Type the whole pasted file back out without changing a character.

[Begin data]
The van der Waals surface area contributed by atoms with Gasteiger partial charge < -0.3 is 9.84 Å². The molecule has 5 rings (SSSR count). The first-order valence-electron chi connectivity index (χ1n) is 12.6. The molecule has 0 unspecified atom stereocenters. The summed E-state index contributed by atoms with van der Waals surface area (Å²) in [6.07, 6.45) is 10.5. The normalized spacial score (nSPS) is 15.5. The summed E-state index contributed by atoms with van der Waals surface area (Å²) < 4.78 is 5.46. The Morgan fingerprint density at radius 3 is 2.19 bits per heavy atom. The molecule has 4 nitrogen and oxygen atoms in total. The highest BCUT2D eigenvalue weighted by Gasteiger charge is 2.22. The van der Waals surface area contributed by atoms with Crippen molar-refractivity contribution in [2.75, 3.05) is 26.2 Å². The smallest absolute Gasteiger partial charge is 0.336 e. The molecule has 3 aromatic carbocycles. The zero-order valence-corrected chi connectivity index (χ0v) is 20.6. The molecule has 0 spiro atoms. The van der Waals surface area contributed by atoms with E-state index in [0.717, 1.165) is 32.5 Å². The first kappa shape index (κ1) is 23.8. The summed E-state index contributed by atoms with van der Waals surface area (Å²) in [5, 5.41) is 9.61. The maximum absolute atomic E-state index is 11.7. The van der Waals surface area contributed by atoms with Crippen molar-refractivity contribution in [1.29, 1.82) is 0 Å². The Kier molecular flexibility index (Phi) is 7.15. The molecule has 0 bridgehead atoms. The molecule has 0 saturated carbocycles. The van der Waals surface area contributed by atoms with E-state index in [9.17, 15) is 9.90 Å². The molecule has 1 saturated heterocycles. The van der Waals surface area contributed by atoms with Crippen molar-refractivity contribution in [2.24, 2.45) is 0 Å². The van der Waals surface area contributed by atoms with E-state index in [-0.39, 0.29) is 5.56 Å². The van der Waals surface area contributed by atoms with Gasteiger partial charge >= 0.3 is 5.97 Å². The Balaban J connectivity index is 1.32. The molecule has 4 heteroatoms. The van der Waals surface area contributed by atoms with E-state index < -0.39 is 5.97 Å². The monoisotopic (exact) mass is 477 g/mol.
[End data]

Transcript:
The van der Waals surface area contributed by atoms with Gasteiger partial charge < -0.3 is 9.84 Å². The molecule has 5 rings (SSSR count). The first-order valence-electron chi connectivity index (χ1n) is 12.6. The molecule has 0 unspecified atom stereocenters. The summed E-state index contributed by atoms with van der Waals surface area (Å²) in [6.07, 6.45) is 10.5. The normalized spacial score (nSPS) is 15.5. The summed E-state index contributed by atoms with van der Waals surface area (Å²) < 4.78 is 5.46. The Morgan fingerprint density at radius 3 is 2.19 bits per heavy atom. The molecule has 4 nitrogen and oxygen atoms in total. The highest BCUT2D eigenvalue weighted by Gasteiger charge is 2.22. The van der Waals surface area contributed by atoms with Crippen molar-refractivity contribution in [2.75, 3.05) is 26.2 Å². The smallest absolute Gasteiger partial charge is 0.336 e. The molecule has 3 aromatic carbocycles. The zero-order valence-corrected chi connectivity index (χ0v) is 20.6. The molecule has 0 spiro atoms. The van der Waals surface area contributed by atoms with E-state index in [0.717, 1.165) is 32.5 Å². The first kappa shape index (κ1) is 23.8. The summed E-state index contributed by atoms with van der Waals surface area (Å²) in [5, 5.41) is 9.61. The maximum absolute atomic E-state index is 11.7. The van der Waals surface area contributed by atoms with Crippen molar-refractivity contribution in [1.29, 1.82) is 0 Å². The Kier molecular flexibility index (Phi) is 7.15. The molecule has 0 bridgehead atoms. The molecule has 0 saturated carbocycles. The van der Waals surface area contributed by atoms with E-state index in [9.17, 15) is 9.90 Å². The molecule has 1 saturated heterocycles. The van der Waals surface area contributed by atoms with Crippen molar-refractivity contribution in [2.24, 2.45) is 0 Å². The van der Waals surface area contributed by atoms with E-state index in [-0.39, 0.29) is 5.56 Å². The van der Waals surface area contributed by atoms with Gasteiger partial charge >= 0.3 is 5.97 Å². The Balaban J connectivity index is 1.32. The molecule has 4 heteroatoms. The van der Waals surface area contributed by atoms with E-state index < -0.39 is 5.97 Å². The monoisotopic (exact) mass is 477 g/mol.